Heather Raymond: Starting all the way back in May, we started to have outbursts and disruptions in our meetings. Over the summer, we had big protests outside the meetings with a number of special interest groups, I'm going to call them, outside. We had Black Lives Matter. We had some faith groups outside. We had some neo-Nazis, actually, come. NSC-131 came up from Massachusetts. And then we had a group of Proud Boys that were out there. That has died down. By the time school started, we weren't seeing the protests outside as much. But we were still seeing people, and mostly parents I think, who were not waiting for the public comment period to share their thoughts. And some of them were really interrupting the meetings, making it impossible for us to get our work done.
Rick Ganley: Now, I know the last time we talked back in January, that a parent group in your city was frustrated with the school board's decision to remain remote for most of the year. The group was looking to remove multiple members of the board over this. Now that students have been back in the classroom, what's the board doing to help students catch up after a year and a half of all the disruption?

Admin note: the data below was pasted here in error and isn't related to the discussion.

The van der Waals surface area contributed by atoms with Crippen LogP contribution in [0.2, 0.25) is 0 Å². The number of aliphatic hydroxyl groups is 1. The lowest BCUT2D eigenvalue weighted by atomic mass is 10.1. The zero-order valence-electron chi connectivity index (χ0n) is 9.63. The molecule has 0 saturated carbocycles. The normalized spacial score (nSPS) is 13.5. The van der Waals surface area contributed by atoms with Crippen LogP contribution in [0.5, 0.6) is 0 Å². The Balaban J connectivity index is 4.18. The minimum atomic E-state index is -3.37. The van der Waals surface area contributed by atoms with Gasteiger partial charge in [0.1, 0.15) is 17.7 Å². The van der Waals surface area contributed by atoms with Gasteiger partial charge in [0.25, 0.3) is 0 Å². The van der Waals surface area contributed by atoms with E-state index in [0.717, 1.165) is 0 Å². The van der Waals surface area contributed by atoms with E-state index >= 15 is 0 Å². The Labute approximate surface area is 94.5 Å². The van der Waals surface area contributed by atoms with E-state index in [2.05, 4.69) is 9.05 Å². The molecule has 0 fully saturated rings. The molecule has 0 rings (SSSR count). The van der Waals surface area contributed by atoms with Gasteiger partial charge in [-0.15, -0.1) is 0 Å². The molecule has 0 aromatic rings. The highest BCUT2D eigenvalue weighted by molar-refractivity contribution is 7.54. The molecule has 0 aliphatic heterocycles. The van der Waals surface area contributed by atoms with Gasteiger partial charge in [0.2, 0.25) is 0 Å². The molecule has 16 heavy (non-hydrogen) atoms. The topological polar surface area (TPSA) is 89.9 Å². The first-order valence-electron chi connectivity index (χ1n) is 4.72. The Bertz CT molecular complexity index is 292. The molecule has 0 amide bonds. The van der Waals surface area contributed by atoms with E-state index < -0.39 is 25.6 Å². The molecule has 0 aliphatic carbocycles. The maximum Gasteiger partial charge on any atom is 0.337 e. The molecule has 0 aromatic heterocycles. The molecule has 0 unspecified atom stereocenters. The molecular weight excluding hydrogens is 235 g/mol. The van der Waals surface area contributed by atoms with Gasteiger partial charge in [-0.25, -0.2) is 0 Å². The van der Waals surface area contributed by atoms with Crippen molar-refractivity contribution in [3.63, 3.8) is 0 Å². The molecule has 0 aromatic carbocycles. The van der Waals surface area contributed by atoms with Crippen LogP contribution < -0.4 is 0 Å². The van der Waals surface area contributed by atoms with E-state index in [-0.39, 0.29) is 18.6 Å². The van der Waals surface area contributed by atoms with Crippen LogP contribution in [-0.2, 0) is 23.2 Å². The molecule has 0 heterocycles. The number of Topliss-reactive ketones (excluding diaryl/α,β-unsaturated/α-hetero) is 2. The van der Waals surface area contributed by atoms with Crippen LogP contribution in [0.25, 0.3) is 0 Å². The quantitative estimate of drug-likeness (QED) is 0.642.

Heather Raymond: That's an excellent question. So we have a bunch of different processes in effect right now. First of all, we have a large focus on social and emotional learning. There are a small group of kids, I would say, who behaviorally are having a really hard time with the transition back into the classroom. And we have a large group of students who are suffering with depression or anxiety that didn't before COVID.